Monday, January 14, 2008

A Passage to India

After the excesses of Christmas I met with Matt and Ian at Heathrow airport on Thursday evening to fly to Delhi and start a 17 day trip of sightseeing to India. After months of copious planning we were excited to be seeing the world’s seventh largest country with a population of 1.1 billion, its culture, its ruins and wildlife (and of course to do some cycling if an opportunity presented itself). The fourth member of the party Gary, an old Cardiff university friend, was due to meet us on the Saturday having flown from Darwin, Northern Australia where he now lives.

We arrived early on the Friday bamboozled by the early morning rush hour: All sorts of cars, rickshaws, cycles and ambassador taxis were madly trying to get ahead of each other and squeeze through impossible gaps in the traffic dodging cows, dogs, people and even the odd elephant in the attempt to get into Delhi. The rules of the road were simple - no rules! Just drive as fast as possible, break hard, blow your horn constantly and hope to get to your destination in one piece (similar to the TCA riding style)! Feeling a bit shaken up we eventually got to our hotel in the Paharganj Bazaar area.

Not being daunted, we decided to go straight to New Delhi Railway Station to get tickets for weeks ahead, part of our plan. However it is not easy being a Westerner in the streets of Delhi: After dicing with death crossing a road in front of the station, we could not get anywhere near the ticket office through being mobbed by masses of people, ricksaw drivers, tourist touts, street kids and sadly beggars despite being there being three of us. It was a draining experience. Help though was at hand, or so we thought. An official looking ticket collector said that he liked the UK and would take us to the official Tourist Office (instead of checking tickets?).

We got into a ricksaw and whizzed off to Connaught Place where we were taken to the Tourist office - Exotic Travel (recognised by the Gov.t of India - Dept of Tourism!), a non-public agency. We had walked straight into a scam! Things were made worse because I had hit my head, rather badly, getting out of the ricksaw and my head was streaming with blood rendering me a bit dizzy. Much to the amusement of the boys I received prompt Indian-style first aid comprising a fragrant ‘Duck‘ toilet cleaner as disinfectant and a big white tissue attached to the top of my head with office white adhesive labels. Finally we managed to hire a large taxi for four of us with driver available all day at just over £12 a day including petrol and unlimited mileage.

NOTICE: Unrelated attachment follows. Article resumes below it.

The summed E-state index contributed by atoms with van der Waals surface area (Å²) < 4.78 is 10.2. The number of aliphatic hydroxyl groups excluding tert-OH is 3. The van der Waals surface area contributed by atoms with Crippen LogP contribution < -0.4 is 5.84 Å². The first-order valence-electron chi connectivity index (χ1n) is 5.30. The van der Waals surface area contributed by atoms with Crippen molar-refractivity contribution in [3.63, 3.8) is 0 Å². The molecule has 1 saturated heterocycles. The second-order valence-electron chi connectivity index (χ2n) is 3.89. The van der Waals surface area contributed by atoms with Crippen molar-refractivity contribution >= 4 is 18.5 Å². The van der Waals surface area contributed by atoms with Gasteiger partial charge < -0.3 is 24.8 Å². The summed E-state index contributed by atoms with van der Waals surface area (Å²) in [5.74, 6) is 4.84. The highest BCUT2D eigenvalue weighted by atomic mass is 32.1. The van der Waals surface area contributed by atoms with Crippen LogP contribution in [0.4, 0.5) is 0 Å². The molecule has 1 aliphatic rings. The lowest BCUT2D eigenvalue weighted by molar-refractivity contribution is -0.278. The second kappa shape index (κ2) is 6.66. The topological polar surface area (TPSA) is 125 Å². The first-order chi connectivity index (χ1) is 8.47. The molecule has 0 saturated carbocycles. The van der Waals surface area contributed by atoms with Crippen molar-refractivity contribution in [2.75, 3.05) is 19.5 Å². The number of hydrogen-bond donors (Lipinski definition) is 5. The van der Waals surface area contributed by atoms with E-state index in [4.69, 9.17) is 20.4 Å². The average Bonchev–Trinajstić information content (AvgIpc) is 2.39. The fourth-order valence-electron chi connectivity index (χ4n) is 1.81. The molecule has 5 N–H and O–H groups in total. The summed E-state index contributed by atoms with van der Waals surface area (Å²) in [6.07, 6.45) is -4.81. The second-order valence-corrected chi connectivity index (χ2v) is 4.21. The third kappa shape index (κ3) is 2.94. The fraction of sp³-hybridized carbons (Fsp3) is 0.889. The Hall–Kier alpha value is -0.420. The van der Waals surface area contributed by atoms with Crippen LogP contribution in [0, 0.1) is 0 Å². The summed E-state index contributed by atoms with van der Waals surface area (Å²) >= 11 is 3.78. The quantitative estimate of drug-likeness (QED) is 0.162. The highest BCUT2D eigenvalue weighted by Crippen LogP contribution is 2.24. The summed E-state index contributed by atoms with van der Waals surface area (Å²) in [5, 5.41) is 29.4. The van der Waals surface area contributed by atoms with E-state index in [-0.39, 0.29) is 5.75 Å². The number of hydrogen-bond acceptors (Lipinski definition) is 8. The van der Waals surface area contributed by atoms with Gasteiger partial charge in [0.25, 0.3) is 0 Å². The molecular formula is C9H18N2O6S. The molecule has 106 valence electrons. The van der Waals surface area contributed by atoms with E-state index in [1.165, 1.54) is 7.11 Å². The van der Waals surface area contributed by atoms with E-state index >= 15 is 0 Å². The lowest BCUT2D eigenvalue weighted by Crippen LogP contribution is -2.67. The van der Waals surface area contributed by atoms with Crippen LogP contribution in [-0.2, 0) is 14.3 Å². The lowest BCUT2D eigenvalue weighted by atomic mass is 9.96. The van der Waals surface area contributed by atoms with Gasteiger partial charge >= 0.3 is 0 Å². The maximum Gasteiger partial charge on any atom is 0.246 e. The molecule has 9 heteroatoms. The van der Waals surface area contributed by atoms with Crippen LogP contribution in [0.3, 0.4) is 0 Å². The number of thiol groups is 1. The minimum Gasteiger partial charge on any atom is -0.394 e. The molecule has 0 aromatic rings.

Using the taxi service, we saw all the sights in Delhi on Saturday and Sunday, The Raj Path (the centre piece of Lutyens Imperial New Delhi), the Red Fort (an imposing sandstone fort of the Moghul era), Jami Masjid (third largest mosque in the world closed to women), Hazrat Nizamudin (an intimidating old muslim part of the city) and Quith Minar (a fluted red sandstone tower with sacred arabic inscriptions) more like a factory chimney in our opinion. We also went to a “local employment site”.. another scam: Ian and I got duped into going and it turned out to be a carpet shop. Matt was not happy. After drinking cups of tea Ian and I scurried out and the Carpet sellers turned on Matt for putting us off from buying. What friendship!